USACE to hold meetings on Missouri River plan
OMAHA, Neb. (AP) -- The U.S. Army Corps of Engineers is likely to get an earful when it holds public meetings on its plan for managing the Missouri River next year because many people have criticized the way the agency handled this year's record ...
OMAHA, Neb. (AP) -- The U.S. Army Corps of Engineers is likely to get an earful when it holds public meetings on its plan for managing the Missouri River next year because many people have criticized the way the agency handled this year's record flooding.
Several hundred thousand acres of land were swamped and hundreds of homes had to be evacuated. The fact that the flooding started in the spring and continued into fall only made matters worse.
The corps manages the more than 2,300-mile-long river, which flows from Montana through North Dakota, South Dakota, Wyoming, Nebraska, Kansas, Iowa and Missouri. Corps officials say they had to release massive amounts of water from the dams along the river to deal with unexpectedly heavy spring rains and melt from an above-average snowpack.
"The amount of runoff that came into the system this year was the highest level we have seen in 114 years of detailed record keeping," said Jody Farhat, chief of the corps' Missouri River water management division.
The floodwaters began retreating only in the past few weeks, and it may be mid-to-late October before the flooding ends.
The corps will hold eight public meetings in cities along the river between Oct. 24 and Nov. 3. Each of the events will include an afternoon open house where people can meet one-on-one with corps officials and an evening presentation and question-and-answer session.
The draft plan the corps developed for the river next year calls for drawing the reservoirs down enough to get rid of the floodwater collected this year, but the corps decided not to clear out any additional flood-storage space in the reservoirs beyond the usual 16.3 million acre feet of water.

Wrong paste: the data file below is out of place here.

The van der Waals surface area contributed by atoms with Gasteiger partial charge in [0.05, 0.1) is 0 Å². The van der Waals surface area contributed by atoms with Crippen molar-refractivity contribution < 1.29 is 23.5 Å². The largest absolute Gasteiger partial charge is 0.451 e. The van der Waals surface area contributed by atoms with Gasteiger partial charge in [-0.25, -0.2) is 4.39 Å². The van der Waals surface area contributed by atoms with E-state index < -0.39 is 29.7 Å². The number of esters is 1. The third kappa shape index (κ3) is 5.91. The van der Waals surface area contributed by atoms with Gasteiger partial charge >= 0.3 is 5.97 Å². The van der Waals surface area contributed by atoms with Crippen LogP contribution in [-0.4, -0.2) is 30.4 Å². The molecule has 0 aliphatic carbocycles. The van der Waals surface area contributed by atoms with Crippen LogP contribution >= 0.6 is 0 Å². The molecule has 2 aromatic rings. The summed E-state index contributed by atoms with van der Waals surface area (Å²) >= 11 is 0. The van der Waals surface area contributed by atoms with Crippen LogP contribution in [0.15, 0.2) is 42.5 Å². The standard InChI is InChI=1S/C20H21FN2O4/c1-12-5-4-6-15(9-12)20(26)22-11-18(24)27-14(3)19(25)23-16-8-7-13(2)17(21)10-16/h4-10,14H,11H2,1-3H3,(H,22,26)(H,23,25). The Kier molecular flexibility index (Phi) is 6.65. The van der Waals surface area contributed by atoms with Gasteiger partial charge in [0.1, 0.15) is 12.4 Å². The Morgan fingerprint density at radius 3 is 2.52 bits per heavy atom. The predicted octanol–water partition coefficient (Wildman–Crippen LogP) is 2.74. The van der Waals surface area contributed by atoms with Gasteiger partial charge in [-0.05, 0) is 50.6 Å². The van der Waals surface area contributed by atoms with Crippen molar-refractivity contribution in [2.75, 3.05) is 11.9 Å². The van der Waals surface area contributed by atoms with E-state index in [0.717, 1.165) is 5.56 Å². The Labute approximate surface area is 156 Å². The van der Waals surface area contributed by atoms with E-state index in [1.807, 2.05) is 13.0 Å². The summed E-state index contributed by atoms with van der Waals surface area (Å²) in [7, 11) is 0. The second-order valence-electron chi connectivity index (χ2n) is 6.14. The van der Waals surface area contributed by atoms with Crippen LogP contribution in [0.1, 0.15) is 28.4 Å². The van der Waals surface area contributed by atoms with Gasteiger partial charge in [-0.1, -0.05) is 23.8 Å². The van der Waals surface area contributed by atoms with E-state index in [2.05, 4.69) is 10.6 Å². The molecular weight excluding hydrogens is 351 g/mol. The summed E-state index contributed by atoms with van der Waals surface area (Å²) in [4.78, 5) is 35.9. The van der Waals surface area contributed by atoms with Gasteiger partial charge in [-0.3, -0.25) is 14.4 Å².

The corps says that typical amount of flood storage has proven sufficient most years. Plus, officials wanted to reduce the amount of water in the river so levee repairs can be made before winter.
Many people who live along the river and the governors of seven river states have questioned the way the river was managed this year. Signs declaring "This flood brought to you by the U.S. Army Corps of Engineers" were a common sight along the river.
So, the corps is expecting a lot of interest in these public meetings.
"We know there are lots of questions and viewpoints about how the corps operated the Missouri River mainstem system through this flood event," Farhat said.
The corps will record public comments made during the meeting. People also can submit written comments through Nov. 25 via email to Missouri
Army Corps river management plans: http://